Since the development agreement is a condition of the rezoning, no development may occur unless it complies with the development agreement.  The development agreement provides the opportunity to address a variety of topics related to this project in greater detail, including but not limited to provisions related to timing, phasing, intensity of development, and funding of infrastructure construction. We hope to have the developer agreement completed by late February or March.

All this seems pretty complicated, right?

It is – which it is why it too so long to get here. To those of you anxious for the Wegmans, Thank You for your patience. It's coming ;-) 

In a previous blog post I compared the process to making Grandma’s famous chili – that if you rushed it or cut corners it wouldn’t be as good as it could have been. Same thing here. We spent a great deal of time making sure we got all the ingredients right to ensure a truly remarkable project.

That said, as with any project of this magnitude I'm sure we'll run into a few unforeseen issues here and there. I am confident that by continuing to work together as we have been there is nothing we can't overcome.

I really appreciate the applicant’s willingness to listen and work with us to help us achieve our vision. It wasn’t easy for them or us. But in the end I believe we have something that we can all be proud of.

Special thanks also to our amazing town staff who spent countless hours on this project as well as the Eastern Gateway component of the Cary Community Plan. As a member of the council I have had the pleasure - or not - of working with staff members from other municipalities or agencies. None of them can hold a candle to the dedicated and talented group of folks at Cary Town Hall. Cary's staff are the best!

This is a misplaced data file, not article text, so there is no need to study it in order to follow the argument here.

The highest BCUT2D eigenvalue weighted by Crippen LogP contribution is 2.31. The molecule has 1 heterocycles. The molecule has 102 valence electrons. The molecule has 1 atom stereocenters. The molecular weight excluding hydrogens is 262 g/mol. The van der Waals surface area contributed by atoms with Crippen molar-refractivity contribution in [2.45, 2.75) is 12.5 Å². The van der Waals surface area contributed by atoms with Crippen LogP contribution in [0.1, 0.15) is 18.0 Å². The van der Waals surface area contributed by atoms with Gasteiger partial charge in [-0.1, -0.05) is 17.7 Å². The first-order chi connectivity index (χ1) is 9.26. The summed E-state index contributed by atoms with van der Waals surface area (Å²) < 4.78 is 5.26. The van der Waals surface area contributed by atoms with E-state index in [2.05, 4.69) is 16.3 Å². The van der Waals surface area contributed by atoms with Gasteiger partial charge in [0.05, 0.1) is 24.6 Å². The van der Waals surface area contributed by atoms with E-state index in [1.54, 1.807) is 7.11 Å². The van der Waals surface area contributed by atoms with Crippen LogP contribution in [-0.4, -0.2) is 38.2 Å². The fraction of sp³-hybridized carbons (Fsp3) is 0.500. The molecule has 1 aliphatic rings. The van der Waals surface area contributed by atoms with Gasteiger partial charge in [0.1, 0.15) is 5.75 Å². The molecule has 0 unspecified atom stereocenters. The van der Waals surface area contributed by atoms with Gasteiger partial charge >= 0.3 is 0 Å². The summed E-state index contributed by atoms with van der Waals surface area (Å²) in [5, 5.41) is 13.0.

That's all for now. As always, thanks for reading!

Tuesday, January 16, 2018

Urban Drive Townhomes

At our council meeting this past Thursday we unanimously approved the Urban Drive Townhome Rezoning. This request rezones one lot along Urban Drive from Medium Density Residential (MDR) to Mixed-use allowing for the construction of five townhomes that will be integrated into the Chatham Walk Condominium project at the corner of Chatham and Urban.

The Chatham Walk condominium project did not require council consideration as the use is already allowed under the existing zoning which was put in place in 2001 with the adoption of the Town Center Area Plan (TCAP). The Chatham Walk Condominiums would still be built whether or not we approved the townhomes.

So while we technically weren’t considering the condominium project, we were considering a component of it – separating the two was difficult as the proposed townhome layout relies on the condominium site for access, parking and stormwater management.

Computer rendering of Chatham Walk Condos and Townhomes

The image above was generated to demonstrate scale and transition. That is NOT what the townhomes will look like 😉